All around us is loss.
Our old world is daily diminished before our very eyes.
We weep over our losses
the way in which Jesus wept over lost Jerusalem.
We grieve over 9/11
and th loss of our certitude,
the expose of our vulnerability,
the forfeiture of our entitlement,
the collapse of our security,
the failure of our privilege.
We are overwhelmed
about how deep
and how broad is the loss for those of us
who have been so well situated
that we thought "it could never happen here."
The loss causes us to be sad ... and angry ... and anxious.
And the more we measure
and feel the threat of newness,
the deeper is our sadness,
the wider is our anger,
the longer is our anxiety.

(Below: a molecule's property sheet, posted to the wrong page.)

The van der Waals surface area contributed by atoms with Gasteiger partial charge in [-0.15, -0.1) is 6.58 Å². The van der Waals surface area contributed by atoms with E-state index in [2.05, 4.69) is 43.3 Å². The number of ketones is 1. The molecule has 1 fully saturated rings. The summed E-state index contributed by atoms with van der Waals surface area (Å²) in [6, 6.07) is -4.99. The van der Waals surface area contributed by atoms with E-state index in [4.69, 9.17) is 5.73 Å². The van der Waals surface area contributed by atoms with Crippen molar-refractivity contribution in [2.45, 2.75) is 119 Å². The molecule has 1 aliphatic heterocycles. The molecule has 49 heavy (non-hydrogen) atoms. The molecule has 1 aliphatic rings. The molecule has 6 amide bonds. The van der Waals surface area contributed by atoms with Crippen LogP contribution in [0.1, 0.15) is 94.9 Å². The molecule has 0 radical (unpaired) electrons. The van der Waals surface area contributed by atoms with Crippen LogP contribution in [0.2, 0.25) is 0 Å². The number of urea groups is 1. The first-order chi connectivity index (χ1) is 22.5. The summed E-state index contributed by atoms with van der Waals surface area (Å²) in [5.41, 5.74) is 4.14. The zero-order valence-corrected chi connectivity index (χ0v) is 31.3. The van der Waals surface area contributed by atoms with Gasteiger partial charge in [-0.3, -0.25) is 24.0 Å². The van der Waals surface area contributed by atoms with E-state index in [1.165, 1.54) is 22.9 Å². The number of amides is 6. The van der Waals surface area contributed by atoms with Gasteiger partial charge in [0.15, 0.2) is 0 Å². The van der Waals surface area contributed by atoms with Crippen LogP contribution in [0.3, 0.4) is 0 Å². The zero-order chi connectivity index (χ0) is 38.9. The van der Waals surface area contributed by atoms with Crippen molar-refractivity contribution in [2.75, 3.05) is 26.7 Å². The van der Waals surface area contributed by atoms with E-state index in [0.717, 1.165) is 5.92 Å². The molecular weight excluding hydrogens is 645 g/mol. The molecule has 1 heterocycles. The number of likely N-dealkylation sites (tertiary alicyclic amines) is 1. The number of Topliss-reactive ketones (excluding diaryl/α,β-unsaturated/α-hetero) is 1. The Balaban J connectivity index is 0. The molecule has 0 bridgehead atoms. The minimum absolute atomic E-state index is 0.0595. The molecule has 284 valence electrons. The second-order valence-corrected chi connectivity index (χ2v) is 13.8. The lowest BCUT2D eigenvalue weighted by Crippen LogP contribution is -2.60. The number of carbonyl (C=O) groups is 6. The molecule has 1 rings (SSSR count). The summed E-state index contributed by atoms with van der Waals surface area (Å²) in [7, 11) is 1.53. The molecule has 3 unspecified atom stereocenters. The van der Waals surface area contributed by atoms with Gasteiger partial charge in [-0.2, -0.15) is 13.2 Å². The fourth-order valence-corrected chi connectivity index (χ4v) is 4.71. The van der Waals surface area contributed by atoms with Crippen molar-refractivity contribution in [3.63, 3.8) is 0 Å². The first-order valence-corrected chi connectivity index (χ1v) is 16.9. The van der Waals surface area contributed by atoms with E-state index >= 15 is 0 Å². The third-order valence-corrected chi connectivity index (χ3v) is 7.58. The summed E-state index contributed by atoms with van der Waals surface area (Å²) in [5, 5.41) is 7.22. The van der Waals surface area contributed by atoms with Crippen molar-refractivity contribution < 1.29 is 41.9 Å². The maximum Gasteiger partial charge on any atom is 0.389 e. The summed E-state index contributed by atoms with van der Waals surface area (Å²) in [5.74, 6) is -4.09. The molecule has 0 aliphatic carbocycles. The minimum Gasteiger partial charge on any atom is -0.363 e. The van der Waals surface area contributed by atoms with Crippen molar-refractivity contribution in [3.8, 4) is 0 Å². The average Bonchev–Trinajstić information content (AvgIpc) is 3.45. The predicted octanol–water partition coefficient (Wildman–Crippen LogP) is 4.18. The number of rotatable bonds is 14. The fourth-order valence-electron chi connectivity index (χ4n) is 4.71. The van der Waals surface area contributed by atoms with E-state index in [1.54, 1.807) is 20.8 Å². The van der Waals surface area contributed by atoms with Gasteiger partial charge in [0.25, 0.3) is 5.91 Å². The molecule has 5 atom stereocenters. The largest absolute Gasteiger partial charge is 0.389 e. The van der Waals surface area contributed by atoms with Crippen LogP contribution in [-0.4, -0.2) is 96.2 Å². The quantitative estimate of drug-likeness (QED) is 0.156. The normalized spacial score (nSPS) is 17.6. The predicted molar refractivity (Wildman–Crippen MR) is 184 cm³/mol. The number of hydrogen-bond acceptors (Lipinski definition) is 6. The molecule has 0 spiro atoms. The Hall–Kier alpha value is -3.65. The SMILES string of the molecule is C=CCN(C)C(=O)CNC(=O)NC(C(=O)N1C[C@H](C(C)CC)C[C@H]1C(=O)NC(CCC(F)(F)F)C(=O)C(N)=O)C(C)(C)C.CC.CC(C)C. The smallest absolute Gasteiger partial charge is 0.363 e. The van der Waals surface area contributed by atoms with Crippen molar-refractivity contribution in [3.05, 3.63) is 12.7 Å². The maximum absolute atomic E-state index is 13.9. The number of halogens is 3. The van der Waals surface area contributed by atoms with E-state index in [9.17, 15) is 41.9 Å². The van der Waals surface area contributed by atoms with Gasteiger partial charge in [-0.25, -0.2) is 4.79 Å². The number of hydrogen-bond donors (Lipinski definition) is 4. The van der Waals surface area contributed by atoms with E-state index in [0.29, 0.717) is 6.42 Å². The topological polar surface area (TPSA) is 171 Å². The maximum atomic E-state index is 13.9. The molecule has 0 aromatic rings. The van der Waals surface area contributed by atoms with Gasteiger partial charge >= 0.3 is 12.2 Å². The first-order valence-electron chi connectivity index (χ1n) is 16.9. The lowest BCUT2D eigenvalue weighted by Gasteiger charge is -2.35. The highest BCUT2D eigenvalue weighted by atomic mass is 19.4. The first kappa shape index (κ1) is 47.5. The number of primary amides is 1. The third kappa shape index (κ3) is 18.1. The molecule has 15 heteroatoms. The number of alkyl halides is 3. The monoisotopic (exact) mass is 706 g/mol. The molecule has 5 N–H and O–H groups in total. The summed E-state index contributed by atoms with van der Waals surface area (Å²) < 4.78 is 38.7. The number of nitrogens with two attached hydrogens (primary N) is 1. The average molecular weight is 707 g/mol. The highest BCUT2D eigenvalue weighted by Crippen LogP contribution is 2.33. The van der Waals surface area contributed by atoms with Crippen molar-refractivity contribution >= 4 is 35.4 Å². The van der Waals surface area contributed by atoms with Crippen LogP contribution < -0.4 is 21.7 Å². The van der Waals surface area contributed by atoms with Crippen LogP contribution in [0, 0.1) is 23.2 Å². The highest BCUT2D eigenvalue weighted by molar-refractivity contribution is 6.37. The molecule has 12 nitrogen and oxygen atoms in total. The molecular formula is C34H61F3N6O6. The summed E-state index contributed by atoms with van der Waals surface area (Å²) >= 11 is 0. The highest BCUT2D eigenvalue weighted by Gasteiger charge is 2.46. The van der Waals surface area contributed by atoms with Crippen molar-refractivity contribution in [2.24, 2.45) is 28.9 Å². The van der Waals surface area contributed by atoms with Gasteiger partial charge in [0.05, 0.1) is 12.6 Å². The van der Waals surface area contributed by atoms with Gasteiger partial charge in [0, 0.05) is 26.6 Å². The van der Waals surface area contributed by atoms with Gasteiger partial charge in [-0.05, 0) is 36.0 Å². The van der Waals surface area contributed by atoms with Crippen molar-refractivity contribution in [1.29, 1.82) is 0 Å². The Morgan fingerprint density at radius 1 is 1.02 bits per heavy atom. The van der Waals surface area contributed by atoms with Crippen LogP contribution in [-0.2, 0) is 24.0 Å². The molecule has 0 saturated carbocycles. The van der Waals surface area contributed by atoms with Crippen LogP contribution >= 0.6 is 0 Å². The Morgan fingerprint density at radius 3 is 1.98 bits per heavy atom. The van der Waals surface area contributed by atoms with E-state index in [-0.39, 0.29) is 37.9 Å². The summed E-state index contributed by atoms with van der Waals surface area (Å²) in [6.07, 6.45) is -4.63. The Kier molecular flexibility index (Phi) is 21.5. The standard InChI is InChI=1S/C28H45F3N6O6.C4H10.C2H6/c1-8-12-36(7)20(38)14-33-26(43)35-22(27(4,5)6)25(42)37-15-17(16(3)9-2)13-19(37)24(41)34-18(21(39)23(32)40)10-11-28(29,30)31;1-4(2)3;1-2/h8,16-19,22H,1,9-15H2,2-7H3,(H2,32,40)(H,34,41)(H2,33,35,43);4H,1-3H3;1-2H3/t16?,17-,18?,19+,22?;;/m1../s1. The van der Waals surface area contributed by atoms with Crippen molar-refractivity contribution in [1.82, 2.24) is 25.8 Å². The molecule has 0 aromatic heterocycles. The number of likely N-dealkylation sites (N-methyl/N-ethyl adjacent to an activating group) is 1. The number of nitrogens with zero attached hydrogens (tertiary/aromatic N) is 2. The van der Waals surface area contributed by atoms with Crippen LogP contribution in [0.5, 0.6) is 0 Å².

Envelop us in the tears you must surely shed over our world that is gone.
Give us freedom, amid such loss,
to stand with you
as you grace this world with your presence.
You are the Friday God of death.
So give us courage and chutzpah
to be honest in our grief
and to reckon that you are in the midst of it
and perhaps the cause of it.
Receive our grief and go there with us,
perhaps there to conjure newness for us
that we cannot imagine for ourselves.
alter Brueggemann, Cincinnati, 2011
[reproduced from Embracing the Prophets in Contemporary Culture]